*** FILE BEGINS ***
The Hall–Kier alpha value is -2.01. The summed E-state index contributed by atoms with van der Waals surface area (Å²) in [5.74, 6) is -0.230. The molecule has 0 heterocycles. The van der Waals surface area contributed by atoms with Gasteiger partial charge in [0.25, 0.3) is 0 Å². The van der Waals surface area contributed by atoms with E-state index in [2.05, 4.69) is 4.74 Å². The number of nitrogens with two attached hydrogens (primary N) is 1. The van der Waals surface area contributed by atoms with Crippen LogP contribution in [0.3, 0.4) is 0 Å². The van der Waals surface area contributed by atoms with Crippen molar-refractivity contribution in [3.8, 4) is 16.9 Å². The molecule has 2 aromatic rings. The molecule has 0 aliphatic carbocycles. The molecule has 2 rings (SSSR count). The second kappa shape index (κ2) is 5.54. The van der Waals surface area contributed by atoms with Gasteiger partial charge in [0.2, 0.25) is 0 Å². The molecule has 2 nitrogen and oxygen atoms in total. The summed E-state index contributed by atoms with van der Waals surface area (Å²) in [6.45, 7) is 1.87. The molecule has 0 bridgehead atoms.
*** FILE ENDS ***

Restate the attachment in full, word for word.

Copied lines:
The Hall–Kier alpha value is -2.01. The summed E-state index contributed by atoms with van der Waals surface area (Å²) in [5.74, 6) is -0.230. The molecule has 0 heterocycles. The van der Waals surface area contributed by atoms with Gasteiger partial charge in [0.25, 0.3) is 0 Å². The van der Waals surface area contributed by atoms with E-state index in [2.05, 4.69) is 4.74 Å². The number of nitrogens with two attached hydrogens (primary N) is 1. The van der Waals surface area contributed by atoms with Crippen LogP contribution in [0.3, 0.4) is 0 Å². The van der Waals surface area contributed by atoms with Crippen molar-refractivity contribution in [3.8, 4) is 16.9 Å². The molecule has 2 aromatic rings. The molecule has 0 aliphatic carbocycles. The molecule has 2 rings (SSSR count). The second kappa shape index (κ2) is 5.54. The van der Waals surface area contributed by atoms with Gasteiger partial charge in [0.2, 0.25) is 0 Å². The molecule has 2 nitrogen and oxygen atoms in total. The summed E-state index contributed by atoms with van der Waals surface area (Å²) in [6.45, 7) is 1.87. The molecule has 0 bridgehead atoms.